Gaff cutter- bringing the lines back

Lines coming back to the cockpit, L to R: foresail sheet (blue, controlling the foresail boom); jib furler (yellow); stainless safety line; foresail halyard (blue); mainsail throat halyard (natural, braid); peak halyard (natural, laid). Each winch has 4 bolts, so 2 passed through deck beams and the other 2 required a plywood pad. The fairleads are screwed through deck beams. Spinlock PXR cleats require 2 fixings each: one through a deck beam and the other through a plywood pad adjacent to the beam.

I took the opportunity of buying a couple of second-hand Tufnol winches last year (2022), to make it possible to pull in Lady Christina’s foresail boom in a blow. The sheet arrangement gave only a 2:1 purchase, but a ratio of 4:1 introduced too much friction for the boom to pay out in light winds. This foresail sheet, alongside the jib furler, were already leading back to the cockpit and secured on a couple of vertical cleats on the bulkhead. But the idea was born of bringing other lines aft as well. Mary on the tiller was always unhappy to watch me dancing on the roof to work the halyards on the pin rail at the foot of the mast, especially when the boom became unpredictable upwind. And my hands were getting less resilient to the demands of sweating up the foresail and mainsail peaks.

Across the pinrail from L to R: topping lift; foresail halyard; throat halyard); peak halyard, improved later by running through a second block (see first picture); jib halyard. Ball bearing blocks are shackled to lifting eye nuts, bolted to the galvanised steel pinrail.

The foresail and mainsail halyards lead aft through Spinlock PXR “cleats” and they share one winch. A PXR cleat acts like a clutch, but is operated by rocking: lifting a rope rocks it back, and the rope runs free; rocking forward (usually by hand) allows the rope to run aft but not forward. All three halyards are belayed onto conventional wooden cleats mounted on the bulkhead, where there is just enough room for the coiled ropes- these cleats only need to provide somewhere to hang the coils as the PXRs take the strain.

The lines all terminate on the bulkhead, but only the foresail sheet and the jib furler (left) are tied off under load. Note the step- an invaluable aid to those who dance on decks.

The usual procedure for setting the gaff mainsail goes as follows, once the sail ties are off.

  1. Allow some slack in the mainsheet
  2. Top up the boom (the topping lift is accessible through the forward hatch)
  3. With the PXRs acting as clutches, pull both mainsail halyards together until the luff of the sail is extended
  4. Give the throat halyard another pull to lift the tack. The weight of the wooden boom is sufficient to stretch out the luff, and the braid-on-braid halyard allows very little stretch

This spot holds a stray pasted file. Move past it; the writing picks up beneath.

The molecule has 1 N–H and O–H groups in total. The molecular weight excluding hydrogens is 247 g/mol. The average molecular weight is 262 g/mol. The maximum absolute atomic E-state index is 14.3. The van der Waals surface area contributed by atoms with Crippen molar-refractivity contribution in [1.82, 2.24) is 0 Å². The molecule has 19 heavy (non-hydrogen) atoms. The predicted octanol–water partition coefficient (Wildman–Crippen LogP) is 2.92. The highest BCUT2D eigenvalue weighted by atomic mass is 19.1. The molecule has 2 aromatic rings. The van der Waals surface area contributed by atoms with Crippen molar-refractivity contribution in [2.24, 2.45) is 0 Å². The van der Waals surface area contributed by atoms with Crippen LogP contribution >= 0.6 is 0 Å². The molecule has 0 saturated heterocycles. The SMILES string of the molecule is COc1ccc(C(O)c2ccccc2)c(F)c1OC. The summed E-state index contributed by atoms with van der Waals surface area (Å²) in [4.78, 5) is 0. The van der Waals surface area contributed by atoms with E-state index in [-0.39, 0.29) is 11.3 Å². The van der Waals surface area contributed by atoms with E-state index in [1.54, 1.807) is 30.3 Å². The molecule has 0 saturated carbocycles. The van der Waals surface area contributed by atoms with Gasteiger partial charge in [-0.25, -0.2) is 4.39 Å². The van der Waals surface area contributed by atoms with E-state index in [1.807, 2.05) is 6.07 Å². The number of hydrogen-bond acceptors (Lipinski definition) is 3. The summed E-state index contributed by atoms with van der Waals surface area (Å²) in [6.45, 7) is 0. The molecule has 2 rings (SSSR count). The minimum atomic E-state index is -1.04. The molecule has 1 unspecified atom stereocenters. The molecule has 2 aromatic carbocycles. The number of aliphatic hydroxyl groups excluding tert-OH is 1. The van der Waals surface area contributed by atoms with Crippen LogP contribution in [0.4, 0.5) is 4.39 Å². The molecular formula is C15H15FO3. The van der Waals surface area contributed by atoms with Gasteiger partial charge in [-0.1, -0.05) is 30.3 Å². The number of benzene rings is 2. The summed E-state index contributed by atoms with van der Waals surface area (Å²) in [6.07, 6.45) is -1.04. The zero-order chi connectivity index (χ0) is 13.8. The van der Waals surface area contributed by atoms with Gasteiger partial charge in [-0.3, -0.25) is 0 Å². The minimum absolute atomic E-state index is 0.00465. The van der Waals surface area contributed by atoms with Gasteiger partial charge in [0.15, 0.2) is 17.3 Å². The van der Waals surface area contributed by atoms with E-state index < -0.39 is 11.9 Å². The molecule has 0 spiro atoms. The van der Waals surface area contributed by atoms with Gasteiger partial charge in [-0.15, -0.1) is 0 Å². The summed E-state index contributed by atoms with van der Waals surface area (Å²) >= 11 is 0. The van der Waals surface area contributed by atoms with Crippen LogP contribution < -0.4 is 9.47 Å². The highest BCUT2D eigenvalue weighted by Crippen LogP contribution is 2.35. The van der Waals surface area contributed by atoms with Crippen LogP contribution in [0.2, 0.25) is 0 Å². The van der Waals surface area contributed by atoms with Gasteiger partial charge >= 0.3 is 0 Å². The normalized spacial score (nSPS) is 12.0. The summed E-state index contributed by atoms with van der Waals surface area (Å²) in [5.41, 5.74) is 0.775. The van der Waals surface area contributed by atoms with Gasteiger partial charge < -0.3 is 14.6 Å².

5. Haul up the peak halyard until the sail is nearly full, then use the winch to set the correct sail shape. (The peak halyard is made from Jimmy Green’s 3-strand LIROS Polyester, which allows some stretch under shock loads. I use it for the mainsheet too.)
  6. Slacken the topping lift.

The ability to adjust the peak halyard from the cockpit, which gives a good view of the set of the mainsail, has been one of the greatest benefits of moving the lines back.

In light winds, partially lowering the peak on a run (whilst the topping lift takes the strain) produces a ‘bag’ which takes the effort forward whilst at the same time makes gybing less likely.

When running in stronger winds, lowering the gaff further takes the weight off the tiller. Provided that the gaff end stays well within the topping lift, the gaff can be lowered until it lies between the throat and the clew of the mainsail.

The whole mainsail can be lowered in a few seconds from the cockpit by raising both PXRs simultaneously and allowing the two halyards to run out through my hands. The topping lift- which is a single rope running down one side of the sail, through a block lashed to the boom and back up the other side- contains the sail reasonably well.

The foresail can be raised nice and tight using the same halyard winch. How, then, to lower the foresail from the cockpit? Here, I admit, I may have strayed into eccentricity. A length of 6mm ‘Lastoflex’ shock cord runs down from the masthead, through a block at the stem head and is clipped to the peak of the foresail. As the sail is raised, the shock cord extends (within its 100% limit). To bring the sail down in a hurry, point the boat into the wind and let off the foresail PXR. The whole sail can be down in a couple of seconds; if you get it right, the foresail boom can land inside the guard rails too.

Both the mainsail and the foresail need tidying after lowering, but all the power is out of the sails and I can choose my time and place to take my stroll on deck.

PS: For those unfamiliar with the Finesse as a gaff cutter, and particularly with a boomed foresail (pivoting on the Sampson post), here are some tricks that we have found:

On a run, the foresail can goosewing by itself. We found that the more that the boom is allowed to rise, the easier it settles to this task. (In the Netherlands, the goosewing is called a ‘milkmaid’.) The foresailĀ  can also sometimes spill into the jib, which goosewings on the same side as the mainsail.

I didn’t know she could do this! The mainsail wasn’t bent on, but on a quick late-evening dash across the Sneekermeer the foresail proved that it can spill wind into the jib, thus setting twin headsails forĀ  a run before the wind.


This entry was posted in Uncategorized. Bookmark the permalink.